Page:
After four hours, we started to wonder, “What is taking so long?” He was wheeled away at 7:30 a.m. and should have been done by noon, at the very latest. A female voice called our cell phone on behalf of the surgery team several times to tell us that all was fine and to hang tight.
Then again, that is what the hospital voice had said about my neighbor’s husband a few years ago and when we arrived for a visit we were informed of his untimely and unexpected death. “Just get to the hospital as soon as possible” the earlier unknown caller said. “All will be ‘fine’.” Yep. I’ve heard it all before and all was not fine. The word fine is really all about covering up the truth with a neutral and superficial word. Ever ask, “Hey, how are you today?” and get the answer, “I’m fine, thanks.” Do you really think that person is fine or are they saying it to be polite, to avoid burdening you with the truth of their misery or to continue on with their day? You see where I’m going.
Here’s what I learned about waiting patiently:
-When all is “fine,” don’t watch the clock. Find something to occupy the time, which slows waaaaaaaay down when you feel stressed. I answered emails, read, watched soccer with my husband (I hate watching sports on TV), walked around aimlessly and used the bathroom more than I really needed to. It gave me a sense of accomplishment.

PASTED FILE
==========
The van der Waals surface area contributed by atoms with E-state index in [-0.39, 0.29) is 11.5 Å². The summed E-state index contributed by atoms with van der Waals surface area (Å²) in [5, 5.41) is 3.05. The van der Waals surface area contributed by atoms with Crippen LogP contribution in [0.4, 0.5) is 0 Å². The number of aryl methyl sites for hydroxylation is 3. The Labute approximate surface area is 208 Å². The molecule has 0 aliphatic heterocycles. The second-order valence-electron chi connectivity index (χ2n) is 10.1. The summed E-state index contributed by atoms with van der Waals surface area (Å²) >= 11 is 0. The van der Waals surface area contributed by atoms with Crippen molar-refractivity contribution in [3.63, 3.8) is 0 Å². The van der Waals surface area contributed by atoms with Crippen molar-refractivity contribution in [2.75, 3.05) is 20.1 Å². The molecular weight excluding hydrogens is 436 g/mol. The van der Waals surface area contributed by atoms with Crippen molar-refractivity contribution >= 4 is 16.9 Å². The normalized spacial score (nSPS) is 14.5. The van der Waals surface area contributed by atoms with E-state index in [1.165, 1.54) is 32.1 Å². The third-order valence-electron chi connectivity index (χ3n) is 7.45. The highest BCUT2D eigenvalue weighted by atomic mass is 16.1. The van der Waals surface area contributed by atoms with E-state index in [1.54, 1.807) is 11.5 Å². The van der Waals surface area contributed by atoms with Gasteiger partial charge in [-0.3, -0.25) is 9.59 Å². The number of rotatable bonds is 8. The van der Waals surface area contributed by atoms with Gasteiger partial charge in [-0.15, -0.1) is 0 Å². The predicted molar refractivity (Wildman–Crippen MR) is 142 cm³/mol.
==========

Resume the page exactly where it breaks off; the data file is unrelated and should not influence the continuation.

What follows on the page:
-Texting and emailing family and friends back and forth not only helped to pass the time, but also reminded me of the importance of friends and family in my life, people with whom moments of happiness, sorrow, embarrassment, fear and vulnerability are shared freely, truthfully and willingly. How grateful I am for you.
-For God’s sakes, do not keep your gaze on the hospital recovery room doors. Everyone but the one guy you want to see strolls through those doors. And when the orthopedic surgeon does finally show up, he’ll come when you least expect it and through a secret set of doors you’ve never noticed before.
I changed my flight home not once, but twice. By the time 2:00 p.m. rolled around, I could no longer keep my mind in that little worry-free zone it had been cooped up in since 4:45 a.m. when the alarm screamed, “Rise and shine!” I was losing it. Gilles does not show his worry. He keeps it hidden way deep down inside, but his quiet demeanor speaks volumes. His uber calmness made me all the more anxious.
Finally, at 2:20 p.m., Dr. Glenn Pfeffer burst into the room (through that secret set of doors) and with his hands high in the air and a wide grin on his face, yelled in an exuberant voice, “Everything is fine, perfectly fine! (No way! There is that word again!).” Then, with body language that acknowledged our concern, he sympathized, “You must have been worried. I get it.” He saved the best for last: “The surgery was a resounding success. “
“Some feet are more challenging than others” he admitted. “Realigning a CMT foot is a complex and intricate process and I strive for perfection.” Nine procedures and seven hours later, perfection was achieved.
Will I worry about the overall success of today’s surgery? Most likely. I am committed to taking 30 minutes out of each day to honor my distress before moving on. A friend told me, “You can’t go backwards. It’s done. Ask your questions, embrace the present and move on from there.” And she’s right. Onward and upward.